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Striking Up a Balance

The seeds for Work-Life Balance were actually planted all the way back in 2015.

I’d co-authored and self-published a short story collection with a very limited print run that sold out pretty quickly. One of my stories in this collection was Mr Memphis.

Fast-forward to 2017. After completing work on what would eventually become Guidebook to Nanyang Diplomacy, Ben wanted to produce something smaller for Comic Fiesta that year, assuming that he had enough time and energy. He asked if he could reinterpret Mr Memphis and, that December, the comic debuted, coupled with a reprinting of the original short story.

By late 2018, Mr Memphis had pretty much sold out. One of the people who’d picked up a copy, however, was Felicia Low-Jimenez, co-creator of the Sherlock Sam series—and publisher at Difference Engine. In 2019, she dropped us an email about possibly doing something with a similar prose/comics dynamic as Mr Memphis. We started discussing ideas, but, well… there’s this whole pandemic thing you might’ve heard about.

At the start of 2020, we had a version of one of the prose stories done, but it got shelved for most of that year, much like a lot of projects in pretty much every creative industry at the time. Difference Engine gave us the option to take the book elsewhere, since we hadn’t officially signed with them yet, but both Ben and I felt that they were the perfect collaborators for it, so we all waited for things to either get better or for the world to come to a horrifying end.

Thankfully, it was the former.

In September 2020, we got another email from Felicia. The subject line read, “Restarting Work-Life Balance under Work-From-Home Conditions,” and if there’s one thing Ben and I love, it’s a play on words. (If there are two things that Ben and I love though, they’re a play on words and really good fried chicken.)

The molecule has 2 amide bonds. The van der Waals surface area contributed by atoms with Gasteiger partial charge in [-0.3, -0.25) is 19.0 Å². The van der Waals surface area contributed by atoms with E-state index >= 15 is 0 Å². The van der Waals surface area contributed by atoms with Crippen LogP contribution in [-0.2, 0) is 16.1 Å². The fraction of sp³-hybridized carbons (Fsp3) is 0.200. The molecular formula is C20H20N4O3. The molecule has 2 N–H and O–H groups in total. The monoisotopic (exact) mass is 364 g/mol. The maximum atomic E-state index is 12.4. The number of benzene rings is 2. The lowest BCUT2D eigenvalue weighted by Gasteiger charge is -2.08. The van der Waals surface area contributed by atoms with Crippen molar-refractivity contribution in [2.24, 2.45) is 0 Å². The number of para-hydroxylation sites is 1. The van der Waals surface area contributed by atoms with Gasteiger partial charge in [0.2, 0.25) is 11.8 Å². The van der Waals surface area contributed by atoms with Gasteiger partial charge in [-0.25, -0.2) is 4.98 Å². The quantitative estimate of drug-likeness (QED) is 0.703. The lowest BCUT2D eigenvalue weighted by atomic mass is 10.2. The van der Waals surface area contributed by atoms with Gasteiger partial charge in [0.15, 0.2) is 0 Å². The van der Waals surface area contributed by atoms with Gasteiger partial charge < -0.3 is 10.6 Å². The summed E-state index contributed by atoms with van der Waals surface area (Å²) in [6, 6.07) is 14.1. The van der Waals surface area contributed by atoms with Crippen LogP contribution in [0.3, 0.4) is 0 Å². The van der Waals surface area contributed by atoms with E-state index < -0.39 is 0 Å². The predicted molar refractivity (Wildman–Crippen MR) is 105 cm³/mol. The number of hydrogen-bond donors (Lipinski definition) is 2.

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Horror-fied

I’m a horror writer now.

Believe it or not, this only clicked for me last month when I was on a panel about stories of the supernatural in Southeast Asia—though, yeah, it seems like it really should’ve come a while back, if not because of my ongoing work on Ghost Maps, then certainly when Work-Life Balance was officially announced.

That said, I still side-stepped actually referring to myself as such out loud because, unlike sci-fi or urban fantasy, I’ve consumed very little horror, and it’s a genre that I certainly had no grand plans to work in. Also, just that word—horror—seems to come with this weight of stories that are far scarier than the stuff I’ve written or am writing.

Then I watched this wonderful lecture by Victor R. Ocampo.

In it, he talks about the history of spec-fic in Singapore and devotes a sizeable portion to horror.

Now, sure, I already understood that horror came under the spec-fic umbrella, but to hear someone else say it out loud—and specifically someone like Victor, who’s done such extensive research on the topic—it made me finally realise that writing about creatures and spirits isn’t that big of a leap from writing about post-apocalyptic kampungs or the living embodiment of cities.

More importantly though, it was reminder that, at the end of the day, a genre and its tropes are only just some of the ingredients that make a story work. So, if I felt confident calling myself a spec-fic writer out loud—then really, there was no reason why I shouldn’t be totally fine saying, “I’m a horror writer now.”


BiblioAsia

Speaking of the aforementioned post-apocalyptic kampung, my short story, “Satay,” was cited in this fascinating BiblioAsia article about spec-fic and the environment. You can read it online or pick up a physical copy of BiblioAsia’s April – June 2021 issue from the National Library.

“Satay” was part of LONTAR: The Journal of Southeast Asian Speculative Fiction’s final edition, which is still available directly from Epigram Books or from BooksActually.


Meet Lita

Ben’s debuted a couple of exploratory sketches for Lita, a manananggal from Work-Life Balance.

You can follow myself or Ben on Twitter, or our awesome publisher Difference Engine on Facebook.


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